Most quilters I know do not want to spend hundreds of dollars having their quilt done. To do a quilt like Leah's Spring that took me about 20 hours would be hundreds of dollars. So the issue is how to make a quilt look beautiful if the customer doesn't want to break the bank to pay for it. I will illustrate with two recent quilts brought to me by two different customers.
They are both beautiful quilts and the piecing is done well. This first one is a quilt I've done at least twice before. I wanted to make it look somewhat heavily quilted but not so much that the price escalated into that hundreds of dollars range. To do this I needed to keep it somewhat simple in the designs, try not to do any marking and very little ruler/template work. A quilt like this will not be stitched in the ditch (that adds a tremendous amount of time to it but is pretty necessary for show quilts). I did use a circle ruler for the borders and a straight edge ruler for the center sashing strips. Everything else was free handed. It turned out really nice and didn't get too expensive (under $175.00).
The next quilt was a larger quilt but the customer again did not necessarily want a quilting design in every area of the quilt. For this quilt I chose to quilt it with one color of thread, and go into the different areas with different designs but usually not stopping and starting at each place. It was a challenge to not spend too much time in each area. I wanted to emphasize the houses and add lines that would be more house-like. So that is where I put the extra time into the quilt, adding siding lines, roof lines and window and door designs. The overall effect brings out certain areas of the quilt but is still basically an overall design. The time it took to do this quilt was under 5 hours and the cost for the quilting will be about $150.00.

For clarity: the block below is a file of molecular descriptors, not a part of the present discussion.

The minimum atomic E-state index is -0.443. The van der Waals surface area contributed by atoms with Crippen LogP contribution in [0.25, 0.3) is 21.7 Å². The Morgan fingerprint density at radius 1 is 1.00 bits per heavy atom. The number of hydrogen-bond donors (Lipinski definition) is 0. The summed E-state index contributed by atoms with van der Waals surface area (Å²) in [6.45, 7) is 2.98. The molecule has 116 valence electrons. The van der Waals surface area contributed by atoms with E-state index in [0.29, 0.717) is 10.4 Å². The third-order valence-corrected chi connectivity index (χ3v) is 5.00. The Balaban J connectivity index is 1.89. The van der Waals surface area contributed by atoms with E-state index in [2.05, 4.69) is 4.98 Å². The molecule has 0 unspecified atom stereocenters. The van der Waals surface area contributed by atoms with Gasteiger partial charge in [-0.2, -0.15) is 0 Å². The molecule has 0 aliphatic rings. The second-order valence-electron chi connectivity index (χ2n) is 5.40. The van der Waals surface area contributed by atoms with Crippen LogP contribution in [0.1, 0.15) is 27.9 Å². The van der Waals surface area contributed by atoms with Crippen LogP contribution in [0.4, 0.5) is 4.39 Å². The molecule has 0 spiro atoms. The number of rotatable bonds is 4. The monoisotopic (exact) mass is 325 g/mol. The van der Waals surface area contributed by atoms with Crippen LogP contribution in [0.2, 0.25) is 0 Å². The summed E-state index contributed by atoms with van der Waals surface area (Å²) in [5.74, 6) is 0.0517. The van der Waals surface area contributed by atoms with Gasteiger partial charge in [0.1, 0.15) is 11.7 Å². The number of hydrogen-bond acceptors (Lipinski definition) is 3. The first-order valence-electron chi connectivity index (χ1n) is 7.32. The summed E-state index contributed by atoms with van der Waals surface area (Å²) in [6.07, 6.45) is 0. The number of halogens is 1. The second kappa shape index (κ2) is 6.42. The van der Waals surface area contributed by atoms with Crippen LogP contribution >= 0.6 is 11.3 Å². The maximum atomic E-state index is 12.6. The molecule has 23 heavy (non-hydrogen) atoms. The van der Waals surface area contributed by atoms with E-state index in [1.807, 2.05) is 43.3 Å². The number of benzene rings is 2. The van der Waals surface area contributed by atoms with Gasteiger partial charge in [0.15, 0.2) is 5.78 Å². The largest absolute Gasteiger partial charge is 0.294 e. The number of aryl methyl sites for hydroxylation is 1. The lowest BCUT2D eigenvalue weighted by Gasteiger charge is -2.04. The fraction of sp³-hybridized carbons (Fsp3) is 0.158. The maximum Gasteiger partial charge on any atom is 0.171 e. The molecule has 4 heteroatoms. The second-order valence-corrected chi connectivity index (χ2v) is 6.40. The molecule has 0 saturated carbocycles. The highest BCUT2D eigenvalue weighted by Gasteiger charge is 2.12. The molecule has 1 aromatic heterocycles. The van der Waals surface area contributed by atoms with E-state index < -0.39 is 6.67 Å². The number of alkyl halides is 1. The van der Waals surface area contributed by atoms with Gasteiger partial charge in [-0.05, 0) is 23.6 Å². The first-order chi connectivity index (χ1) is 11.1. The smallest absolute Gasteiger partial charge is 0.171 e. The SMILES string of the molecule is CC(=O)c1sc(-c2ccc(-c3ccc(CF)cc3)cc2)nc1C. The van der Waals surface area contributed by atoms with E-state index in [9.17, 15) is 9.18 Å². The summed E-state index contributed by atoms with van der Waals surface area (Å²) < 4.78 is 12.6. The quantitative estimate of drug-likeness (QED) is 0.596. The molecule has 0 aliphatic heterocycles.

I hope this information and photos encourages other machine quilters with ideas of how to make your quilting work in your business for different customers.